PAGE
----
UK prostate cancer sample collection database (UKPCSCD)


Session type:

Daniel Brewer1, Rajeev Kumar4, Jen Tibbets4, Ian Giddings1, Sandra Edwards1, Hayley Whitaker3, Peter Maccallum3, Feddie Hamdy4, David Neal2, Colin Cooper1
1Institute of Cancer Research, Sutton, United Kingdom,2University of Cambridge, Cambridge, United Kingdom,3Cancer Research UK Cambridge Research Institute, Cambridge, United Kingdom,4University of Oxford, Oxford, United Kingdom


The NCRI established two prostate cancer collaboratives (The South of England Prostate Cancer Collaborative headed by Prof. Cooper and the ProMPT Collaborative headed by Prof. Neal) in 2001 because it was clear that prostate cancer research in the UK was grossly under funded and required strengthening, whilst infrastructure for carrying out research in prostate cancer was practically non-existent.  A critical component of the provision of infrastructure has been the setting up of collections of clinical samples that, through collaboration and review, may be available for individual research projects.  To optimize this process we have implemented a publicly accessible database to be used to identify sample sets, their clinical characteristics, and the person who should be contacted to discuss their potential use in other projects.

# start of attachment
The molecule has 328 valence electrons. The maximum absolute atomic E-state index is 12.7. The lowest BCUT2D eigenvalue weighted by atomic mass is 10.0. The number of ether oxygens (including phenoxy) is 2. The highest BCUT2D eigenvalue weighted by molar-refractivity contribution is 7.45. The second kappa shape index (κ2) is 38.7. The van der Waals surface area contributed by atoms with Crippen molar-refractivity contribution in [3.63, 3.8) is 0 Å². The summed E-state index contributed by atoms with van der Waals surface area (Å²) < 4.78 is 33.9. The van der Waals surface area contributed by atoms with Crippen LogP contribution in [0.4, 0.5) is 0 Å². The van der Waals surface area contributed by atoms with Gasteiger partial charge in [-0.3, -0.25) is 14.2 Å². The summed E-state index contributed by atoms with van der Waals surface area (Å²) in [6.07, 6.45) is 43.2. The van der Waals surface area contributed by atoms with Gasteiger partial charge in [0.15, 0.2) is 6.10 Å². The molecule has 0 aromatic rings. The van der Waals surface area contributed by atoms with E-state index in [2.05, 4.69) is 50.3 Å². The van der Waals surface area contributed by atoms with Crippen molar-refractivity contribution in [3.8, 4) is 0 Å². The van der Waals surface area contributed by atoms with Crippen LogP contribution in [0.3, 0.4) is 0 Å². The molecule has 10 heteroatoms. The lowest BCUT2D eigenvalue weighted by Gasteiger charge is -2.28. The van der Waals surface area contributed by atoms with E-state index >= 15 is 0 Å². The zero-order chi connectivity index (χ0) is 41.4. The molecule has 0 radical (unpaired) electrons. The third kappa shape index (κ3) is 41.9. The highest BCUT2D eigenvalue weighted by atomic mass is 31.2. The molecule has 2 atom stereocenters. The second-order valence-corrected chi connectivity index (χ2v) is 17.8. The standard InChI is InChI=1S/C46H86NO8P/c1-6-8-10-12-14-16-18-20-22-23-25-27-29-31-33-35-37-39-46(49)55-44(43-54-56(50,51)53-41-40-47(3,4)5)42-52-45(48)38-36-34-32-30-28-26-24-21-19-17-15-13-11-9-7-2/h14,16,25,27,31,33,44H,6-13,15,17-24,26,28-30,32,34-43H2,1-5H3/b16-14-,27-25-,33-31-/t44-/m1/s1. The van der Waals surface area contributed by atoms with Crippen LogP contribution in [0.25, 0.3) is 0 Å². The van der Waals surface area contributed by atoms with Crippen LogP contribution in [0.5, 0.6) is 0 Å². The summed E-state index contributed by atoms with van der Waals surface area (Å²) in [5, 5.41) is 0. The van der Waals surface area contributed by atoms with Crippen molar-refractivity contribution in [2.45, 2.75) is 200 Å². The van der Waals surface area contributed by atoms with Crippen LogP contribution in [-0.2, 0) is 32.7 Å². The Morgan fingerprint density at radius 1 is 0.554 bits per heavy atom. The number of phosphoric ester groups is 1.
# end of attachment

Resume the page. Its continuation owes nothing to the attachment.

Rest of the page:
The database is implemented in mySQL with a PHP/Javascript web based front end hosted on a Linux server.  Extensive testing was performed, both within the collaboratives and externally.


The “UK Prostate Cancer Sample Collection Database” was released on the internet at the end of September 2010 containing over 10 collections and 75000 patients (  For each collection a detailed description is provided along with a summary of the samples held and the clinical data associated with these samples. References and a list of markers examined are displayed to show how these collections have already been used.  For those interested in obtaining further information, or requesting access to a particular collection, links and a pro forma with contacts are provided.  For the larger collections, scripts have been developed so that data can be updated on a weekly basis.


This database is a valuable component in the infrastructure that ensures maximum quantity and quality of prostate cancer research in the UK.